Onstage: Bare Essentials

'Full Monty' offers caricatures rather than characters

 
Mark Lyons


(L-R) Mitchell Walker, Danny Visconti and Colt Prattes star in The Full Monty.



The musical theater program at UC's College-Conservatory of Music (CCM) always does an impressive job, even with shows that don't deserve it. Sometimes mediocre material is redeemed. And sometimes a production overshoots the work itself. That's the case with The Full Monty (a Broadway hit from 2000 based on a popular British film from 1997). Director Aubrey Berg has unshackled a talented cast, delivering a production that's superficially entertaining but empty at a more profound level.

In case you don't recall, Monty is about a group of out-of-work guys who decide to make a quick buck by assembling an amateur strip act for a one-night performance. Jerry (Colt Prattes), a divorced dad who's behind on child support, is the ringleader; he persuades Dave (Mitchell Walker), his overweight buddy, to join him. They recruit four others (Sean Montgomery, Danny Visconti, Pearce Wegener and Josh Breckenridge) to form "Hot Metal," an act so unlikely to succeed that the only way they can attract an audience is to promise to do "the full Monty" — that is, to strip completely.

But here's the rub: These six actors never convinced me that they were anything but talented young performers pretending to be blue-collar guys with no talent. That's a problem with concept of the musical version of The Full Monty.

The actors have to be average Joes who can sing and dance while appearing amateurish. At Patricia Corbett Theater it's evident, especially when their clothes are removed, that these guys are fine dancers with great voices. It's hard to fault them for that, but that's not what this show is about.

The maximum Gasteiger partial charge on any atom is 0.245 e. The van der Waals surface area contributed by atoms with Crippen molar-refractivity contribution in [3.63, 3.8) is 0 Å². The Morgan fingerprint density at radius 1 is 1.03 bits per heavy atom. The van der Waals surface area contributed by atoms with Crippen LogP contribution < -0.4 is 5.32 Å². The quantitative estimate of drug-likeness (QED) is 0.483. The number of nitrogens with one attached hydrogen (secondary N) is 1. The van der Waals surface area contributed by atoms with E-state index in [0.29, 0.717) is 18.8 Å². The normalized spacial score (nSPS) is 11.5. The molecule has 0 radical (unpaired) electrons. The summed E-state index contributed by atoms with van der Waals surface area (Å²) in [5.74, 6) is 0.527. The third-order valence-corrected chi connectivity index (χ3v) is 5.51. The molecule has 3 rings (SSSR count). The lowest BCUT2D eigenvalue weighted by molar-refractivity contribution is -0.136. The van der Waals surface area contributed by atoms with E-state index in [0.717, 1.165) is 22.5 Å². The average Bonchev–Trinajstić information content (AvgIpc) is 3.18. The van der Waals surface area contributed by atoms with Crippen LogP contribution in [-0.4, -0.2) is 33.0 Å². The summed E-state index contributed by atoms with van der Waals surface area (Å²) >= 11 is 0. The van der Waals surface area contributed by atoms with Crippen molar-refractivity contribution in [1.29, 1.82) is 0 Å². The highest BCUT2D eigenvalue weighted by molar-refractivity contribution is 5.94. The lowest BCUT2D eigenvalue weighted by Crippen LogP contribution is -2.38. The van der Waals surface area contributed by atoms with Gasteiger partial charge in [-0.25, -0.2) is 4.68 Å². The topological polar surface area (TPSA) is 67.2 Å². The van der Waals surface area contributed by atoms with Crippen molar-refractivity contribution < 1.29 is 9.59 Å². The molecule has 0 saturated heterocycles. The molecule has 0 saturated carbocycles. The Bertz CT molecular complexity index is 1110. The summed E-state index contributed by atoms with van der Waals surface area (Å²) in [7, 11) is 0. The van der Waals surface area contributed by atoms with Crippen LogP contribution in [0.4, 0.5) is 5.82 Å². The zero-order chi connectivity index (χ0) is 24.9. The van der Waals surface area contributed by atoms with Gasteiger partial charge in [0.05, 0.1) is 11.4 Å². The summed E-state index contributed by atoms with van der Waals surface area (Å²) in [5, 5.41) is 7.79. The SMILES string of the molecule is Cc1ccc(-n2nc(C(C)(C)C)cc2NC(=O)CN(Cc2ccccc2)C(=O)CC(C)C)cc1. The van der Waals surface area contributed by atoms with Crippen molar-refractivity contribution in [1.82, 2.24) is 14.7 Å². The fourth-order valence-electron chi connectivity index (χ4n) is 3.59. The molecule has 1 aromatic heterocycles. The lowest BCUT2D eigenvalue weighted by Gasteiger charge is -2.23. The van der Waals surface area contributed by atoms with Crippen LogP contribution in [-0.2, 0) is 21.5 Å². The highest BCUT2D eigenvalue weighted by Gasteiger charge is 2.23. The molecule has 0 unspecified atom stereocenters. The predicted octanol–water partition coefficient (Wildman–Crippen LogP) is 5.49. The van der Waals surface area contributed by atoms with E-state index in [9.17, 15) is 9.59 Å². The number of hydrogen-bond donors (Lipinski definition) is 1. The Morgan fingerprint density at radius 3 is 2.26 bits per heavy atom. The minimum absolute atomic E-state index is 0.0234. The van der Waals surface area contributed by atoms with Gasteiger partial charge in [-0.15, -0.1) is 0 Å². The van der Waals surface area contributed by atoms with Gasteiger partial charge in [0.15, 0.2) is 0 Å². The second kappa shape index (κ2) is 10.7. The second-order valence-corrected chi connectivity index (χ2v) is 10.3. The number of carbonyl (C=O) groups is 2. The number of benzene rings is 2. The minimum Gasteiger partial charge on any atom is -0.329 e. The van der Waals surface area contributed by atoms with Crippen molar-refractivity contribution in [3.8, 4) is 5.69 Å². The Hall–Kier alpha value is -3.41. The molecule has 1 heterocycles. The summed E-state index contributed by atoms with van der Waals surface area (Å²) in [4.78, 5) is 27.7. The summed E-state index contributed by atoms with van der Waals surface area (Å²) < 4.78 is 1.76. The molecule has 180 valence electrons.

Walker has put on some pounds (and a mullet haircut) to play Dave, which he does sympathetically and amusingly. His "You Rule My World," sung to his gut, is funny and sad. As "Horse" Simmons, Breckenridge is more convincing in a role that reaches beyond his undergraduate years: He startles with his "Big Black Man" number which features cool dance moves and an overlay of arthritis. But as low-life Jerry, Prattes is too likeable, too confident and too polished as a performer to make me believe in him.

Pamela Myers, a CCM grad and Broadway veteran (she's a member of the CEA Hall of Fame), plays Jeanette, Hot Metal's salty rehearsal pianist who's meant to be around 70. Myers has the chops for the role, but like her fellow performers she's too young. She has some memorable moments of brutal reality with the self-conscious guys, but her performance feels more like a guest cameo than a character integrated into the story.

Jerry's son Nathan (Jake Bridges) is supposed to be 12 years old but looks more like a younger brother (Bridges is a freshman, Prattes is a senior). Sara Sheperd plays Georgie, Jerry's loud but loving wife; Jen Temen is high-maintenance Vicki, whose dance-instructor husband (Montgomery) tries to teach dance routines to the guys. Sheperd and Temen have an especially affecting duet in the second act when they reprise "You Rule My World," expressing their depth of feeling for their spouses.

The Full Monty is nicely realized by scenic designer Brian Ruggaber. The rear wall is three stories of walkways that represent the shut-down factory and a variety of other scenes, nicely evoking gloomy Buffalo. (There's even a rusty old car, although it's a Toyota: Wouldn't these guys have opted for an American car?) By flying in some neon (for the strip club) and light towers (for the culminating "Let It Go" dance routine), the show finds its necessary visual spice; CCM student Jonathan Fuchs designed the lighting.

While The Full Monty is not a great piece of musical theater, CCM audiences will enjoy this production. But I was disappointed by easy — if entertaining — choices that didn't dig down to the bare essentials behind these people. It's the difference between caricatures and characters. Grade: B-



THE FULL MONTY, presented by the University of Cincinnati's College-Conservatory of Music, continues through Sunday.

Scroll to read more Theater articles

Newsletters

Join CityBeat Newsletters

Subscribe now to get the latest news delivered right to your inbox.